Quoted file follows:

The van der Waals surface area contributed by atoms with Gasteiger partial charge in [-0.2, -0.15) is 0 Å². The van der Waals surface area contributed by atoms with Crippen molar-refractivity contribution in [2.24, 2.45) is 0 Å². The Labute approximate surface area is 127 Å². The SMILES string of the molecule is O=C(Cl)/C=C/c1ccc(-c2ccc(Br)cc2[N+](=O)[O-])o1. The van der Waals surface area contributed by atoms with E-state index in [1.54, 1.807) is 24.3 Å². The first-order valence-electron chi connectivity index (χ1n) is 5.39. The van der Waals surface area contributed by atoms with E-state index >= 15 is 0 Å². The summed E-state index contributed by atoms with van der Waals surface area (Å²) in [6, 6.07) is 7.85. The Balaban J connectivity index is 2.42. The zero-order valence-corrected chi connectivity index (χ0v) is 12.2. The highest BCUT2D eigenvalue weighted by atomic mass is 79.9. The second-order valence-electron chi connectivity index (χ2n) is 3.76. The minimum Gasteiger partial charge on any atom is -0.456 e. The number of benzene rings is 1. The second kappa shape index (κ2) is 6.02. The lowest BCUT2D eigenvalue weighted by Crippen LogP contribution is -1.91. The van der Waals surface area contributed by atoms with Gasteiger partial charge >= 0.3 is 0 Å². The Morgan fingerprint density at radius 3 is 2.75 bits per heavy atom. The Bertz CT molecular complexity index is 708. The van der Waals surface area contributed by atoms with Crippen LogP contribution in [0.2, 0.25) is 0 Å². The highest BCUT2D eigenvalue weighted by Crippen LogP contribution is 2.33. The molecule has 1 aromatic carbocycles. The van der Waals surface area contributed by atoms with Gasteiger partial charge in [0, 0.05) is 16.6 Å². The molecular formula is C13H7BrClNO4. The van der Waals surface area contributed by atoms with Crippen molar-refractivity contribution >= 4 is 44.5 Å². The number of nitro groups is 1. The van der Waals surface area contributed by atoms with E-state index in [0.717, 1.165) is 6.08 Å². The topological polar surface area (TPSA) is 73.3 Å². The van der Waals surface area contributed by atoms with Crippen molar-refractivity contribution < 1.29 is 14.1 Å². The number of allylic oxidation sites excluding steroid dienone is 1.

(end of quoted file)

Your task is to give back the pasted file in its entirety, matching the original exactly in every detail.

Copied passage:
The van der Waals surface area contributed by atoms with Gasteiger partial charge in [-0.2, -0.15) is 0 Å². The van der Waals surface area contributed by atoms with Crippen molar-refractivity contribution in [2.24, 2.45) is 0 Å². The Labute approximate surface area is 127 Å². The SMILES string of the molecule is O=C(Cl)/C=C/c1ccc(-c2ccc(Br)cc2[N+](=O)[O-])o1. The van der Waals surface area contributed by atoms with E-state index in [1.54, 1.807) is 24.3 Å². The first-order valence-electron chi connectivity index (χ1n) is 5.39. The van der Waals surface area contributed by atoms with E-state index >= 15 is 0 Å². The summed E-state index contributed by atoms with van der Waals surface area (Å²) in [6, 6.07) is 7.85. The Balaban J connectivity index is 2.42. The zero-order valence-corrected chi connectivity index (χ0v) is 12.2. The highest BCUT2D eigenvalue weighted by atomic mass is 79.9. The second-order valence-electron chi connectivity index (χ2n) is 3.76. The minimum Gasteiger partial charge on any atom is -0.456 e. The number of benzene rings is 1. The second kappa shape index (κ2) is 6.02. The lowest BCUT2D eigenvalue weighted by Crippen LogP contribution is -1.91. The van der Waals surface area contributed by atoms with Gasteiger partial charge >= 0.3 is 0 Å². The Morgan fingerprint density at radius 3 is 2.75 bits per heavy atom. The Bertz CT molecular complexity index is 708. The van der Waals surface area contributed by atoms with Crippen LogP contribution in [0.2, 0.25) is 0 Å². The highest BCUT2D eigenvalue weighted by Crippen LogP contribution is 2.33. The molecule has 1 aromatic carbocycles. The van der Waals surface area contributed by atoms with Gasteiger partial charge in [0, 0.05) is 16.6 Å². The molecular formula is C13H7BrClNO4. The van der Waals surface area contributed by atoms with Crippen molar-refractivity contribution >= 4 is 44.5 Å². The number of nitro groups is 1. The van der Waals surface area contributed by atoms with E-state index in [0.717, 1.165) is 6.08 Å². The topological polar surface area (TPSA) is 73.3 Å². The van der Waals surface area contributed by atoms with Crippen molar-refractivity contribution < 1.29 is 14.1 Å². The number of allylic oxidation sites excluding steroid dienone is 1.